Can you recall, off the top of your head, who the 13th president of the United States of America was? Chances are, you can’t. But every president has a story to tell. That’s why I’m here to tell you about Millard Fillmore. Born in January of 1800, he lived in poverty in the frontiers of New York. First working on his father’s farm, he was convinced by his father Nathaniel not to enlist in the army during the War of 1812, but learn a trade.
He was apprenticed to a clothmaker, but left as he wasn’t learning any skills. He then shifted his attention to law, and attended school. It was only a one-room school, but he was learning law well, and fell in love with his teacher, Abigail Powers. By now he was 21, and moved to Buffalo to continue his law practice. Not feeling content with the large city of Buffalo, he moved to East Aurora, which was a much smaller village 25 miles from Buffalo.
He married Abigail on February 5th, 1826, and soon had two children: Millard Powers Fillmore and Mary Abigail Fillmore (not very original with the names, in my opinion). He was elected to the New York State Assembly, and became an associate with Thurlow Weed, a member of the Whig party. He served in state office in Albany for three years, and was a House of Representatives member for eight years.
During his two years as Comptroller (not to be confused with controller), he was elected vice president under Zachary Taylor, another member of the Whig party. On July 4th, 1850, Zachary got gastroenteritis (infectious diarrhea), and he died five days later. Millard became president, and he was very successful.
For example, the West was in conflict, and he signed all five bills presented to the Senate, which was favored by a majority. The first was to admit California as a free state. Second, settle the Texas boundary and compensate her. Thirdly, grant territorial status to New Mexico. The fourth was to place Federal officers at the disposal of slaveholders seeking fugitives, and the fifth was to abolish the slave trade in the District of Columbia. So, he went along to make some major changes right away.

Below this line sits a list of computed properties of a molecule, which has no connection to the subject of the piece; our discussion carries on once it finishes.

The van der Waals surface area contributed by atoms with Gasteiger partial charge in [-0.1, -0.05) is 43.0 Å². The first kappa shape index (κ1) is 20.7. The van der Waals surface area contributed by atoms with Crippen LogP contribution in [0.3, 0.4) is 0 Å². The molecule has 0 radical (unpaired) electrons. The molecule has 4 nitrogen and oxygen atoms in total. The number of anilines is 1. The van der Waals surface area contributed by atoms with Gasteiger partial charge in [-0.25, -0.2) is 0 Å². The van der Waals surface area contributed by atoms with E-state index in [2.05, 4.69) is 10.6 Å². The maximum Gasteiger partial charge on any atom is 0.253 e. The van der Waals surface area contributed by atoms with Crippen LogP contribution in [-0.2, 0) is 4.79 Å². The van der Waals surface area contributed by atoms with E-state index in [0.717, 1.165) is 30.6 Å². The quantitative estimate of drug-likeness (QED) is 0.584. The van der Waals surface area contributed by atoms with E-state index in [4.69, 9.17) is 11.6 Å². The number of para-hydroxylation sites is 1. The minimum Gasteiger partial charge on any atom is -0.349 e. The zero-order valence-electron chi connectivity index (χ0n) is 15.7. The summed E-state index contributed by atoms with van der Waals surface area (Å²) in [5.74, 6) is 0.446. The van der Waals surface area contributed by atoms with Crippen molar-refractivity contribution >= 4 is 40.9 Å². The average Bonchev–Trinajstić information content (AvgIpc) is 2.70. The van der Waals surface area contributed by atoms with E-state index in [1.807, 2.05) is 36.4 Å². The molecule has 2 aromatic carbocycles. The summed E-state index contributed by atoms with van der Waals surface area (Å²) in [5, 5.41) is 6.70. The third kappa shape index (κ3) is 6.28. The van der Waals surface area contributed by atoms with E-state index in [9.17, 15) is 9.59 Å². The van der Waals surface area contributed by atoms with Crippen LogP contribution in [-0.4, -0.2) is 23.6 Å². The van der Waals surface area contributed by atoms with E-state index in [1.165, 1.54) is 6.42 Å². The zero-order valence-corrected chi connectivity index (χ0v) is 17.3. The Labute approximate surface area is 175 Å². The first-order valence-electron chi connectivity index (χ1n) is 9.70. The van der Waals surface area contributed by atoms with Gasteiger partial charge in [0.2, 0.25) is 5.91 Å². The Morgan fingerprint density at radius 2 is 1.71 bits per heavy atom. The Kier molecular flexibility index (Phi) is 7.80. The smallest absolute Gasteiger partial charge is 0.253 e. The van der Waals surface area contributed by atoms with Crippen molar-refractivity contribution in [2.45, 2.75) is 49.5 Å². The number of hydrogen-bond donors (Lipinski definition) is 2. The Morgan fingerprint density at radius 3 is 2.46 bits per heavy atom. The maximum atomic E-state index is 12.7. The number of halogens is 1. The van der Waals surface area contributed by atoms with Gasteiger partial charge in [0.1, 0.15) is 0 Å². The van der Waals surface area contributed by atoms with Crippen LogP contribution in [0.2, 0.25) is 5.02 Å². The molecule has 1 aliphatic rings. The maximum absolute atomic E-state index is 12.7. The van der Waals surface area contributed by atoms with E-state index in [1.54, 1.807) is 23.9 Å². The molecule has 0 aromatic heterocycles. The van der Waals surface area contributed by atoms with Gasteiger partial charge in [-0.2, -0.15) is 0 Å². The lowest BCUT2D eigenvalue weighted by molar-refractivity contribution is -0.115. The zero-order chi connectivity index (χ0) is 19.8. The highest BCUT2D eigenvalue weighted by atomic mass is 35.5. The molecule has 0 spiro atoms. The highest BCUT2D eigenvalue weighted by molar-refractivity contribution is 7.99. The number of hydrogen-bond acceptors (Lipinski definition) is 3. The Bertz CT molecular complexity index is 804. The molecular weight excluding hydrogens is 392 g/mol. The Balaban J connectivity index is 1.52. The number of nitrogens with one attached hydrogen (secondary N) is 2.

He became controversial by signing the Fugitive Slave Act, which stated that once slaves who fled would be returned to their master upon capture. He felt it was his duty to sign it, but it was his downfall. He was unpopular with Whig members in the north for signing the act, so he left office and was succeeded by another little-known president: Franklin Pierce.
Only 26 days later, his wife died from pneumonia, and just over a year later his daughter died of cholera. He remarried to Caroline McIntosh, and they used their wealth to buy a large house in Buffalo, where he spent the rest of his life. He suffered two strokes, and died on March 8, 1874. He is seen by many as the worst president, as many historians describe him as incompetent.
He may be the worst president in some people’s eyes, but you can’t deny his rise to presidency as an inspiring story. His climb from poverty to presidency goes to show that you don’t have to be born rich or famous to do great things. While he might be incompetent, he still led the country for three years, which is not an easy task. So, in my opinion, he was a mediocre president with a story worth sharing.